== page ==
FDA, she added, expects manufacturers to have considered “the levels of each ingredient and documented reasonable ranges of these ingredients as acceptance criteria;” and documented “the appropriate methodology to then verify the specification because, of course, the expected results don’t mean much if you can’t test the product to verify the specification has been met.”
That a little over half of dietary supplement firms inspected in FY19 received an inspection report for alleged violations of cGMPs suggests “the industry still has a lot of work to do to improve compliance” with the 12-year-old regulations and 25-year-old Dietary Supplement Health and Education Act of 1994 (DSHEA), said Tara Couch, Ph.D., senior director of dietary supplement and tobacco services for EAS Consulting Group LLC, in an email.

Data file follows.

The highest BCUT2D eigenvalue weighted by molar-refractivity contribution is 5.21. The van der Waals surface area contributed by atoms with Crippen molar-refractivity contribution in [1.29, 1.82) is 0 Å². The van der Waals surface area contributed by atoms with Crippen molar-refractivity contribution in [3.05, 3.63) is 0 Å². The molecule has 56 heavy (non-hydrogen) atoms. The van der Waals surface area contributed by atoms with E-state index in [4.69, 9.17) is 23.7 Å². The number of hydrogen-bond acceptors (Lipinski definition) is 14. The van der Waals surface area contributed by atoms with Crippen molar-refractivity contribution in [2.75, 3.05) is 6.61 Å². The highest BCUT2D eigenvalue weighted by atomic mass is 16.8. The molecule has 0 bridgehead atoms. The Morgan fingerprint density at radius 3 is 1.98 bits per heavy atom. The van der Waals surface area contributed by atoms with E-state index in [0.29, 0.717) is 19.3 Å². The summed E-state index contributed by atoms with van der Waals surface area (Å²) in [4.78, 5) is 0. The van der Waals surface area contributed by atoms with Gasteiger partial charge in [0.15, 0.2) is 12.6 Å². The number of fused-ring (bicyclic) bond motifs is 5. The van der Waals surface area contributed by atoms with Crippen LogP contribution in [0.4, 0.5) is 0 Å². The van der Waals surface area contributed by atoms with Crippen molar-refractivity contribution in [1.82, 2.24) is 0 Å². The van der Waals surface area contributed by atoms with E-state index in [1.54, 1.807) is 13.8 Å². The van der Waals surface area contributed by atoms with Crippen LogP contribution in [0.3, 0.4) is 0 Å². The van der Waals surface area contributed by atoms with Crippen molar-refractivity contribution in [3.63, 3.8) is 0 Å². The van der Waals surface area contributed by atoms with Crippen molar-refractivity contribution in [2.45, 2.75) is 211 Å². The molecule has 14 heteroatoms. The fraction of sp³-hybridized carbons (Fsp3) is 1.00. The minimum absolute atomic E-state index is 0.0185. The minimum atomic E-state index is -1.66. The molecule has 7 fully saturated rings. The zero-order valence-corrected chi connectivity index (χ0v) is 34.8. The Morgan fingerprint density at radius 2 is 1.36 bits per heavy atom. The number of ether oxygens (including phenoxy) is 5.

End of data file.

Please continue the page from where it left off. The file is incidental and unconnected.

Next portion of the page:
“An effective cGMP system builds quality into a product,” Haake said, “so that consumers can be confident that the products they purchase contain what it on the label.”
Based on interviews with industry experts and FDA data obtained by INSIDER through numerous FOIA requests, the most common violations have largely remained the same over the past several years, including failure to establish product specifications.
“That’s not a trivial concern,” said Peter Lurie, M.D., president of the nonprofit advocacy group Center for Science in the Public Interest (CSPI), commenting in an interview on the requirement to establish product specifications. “If you don’t have proper specifications, you don’t have proper assurance that you’re making the product appropriately.”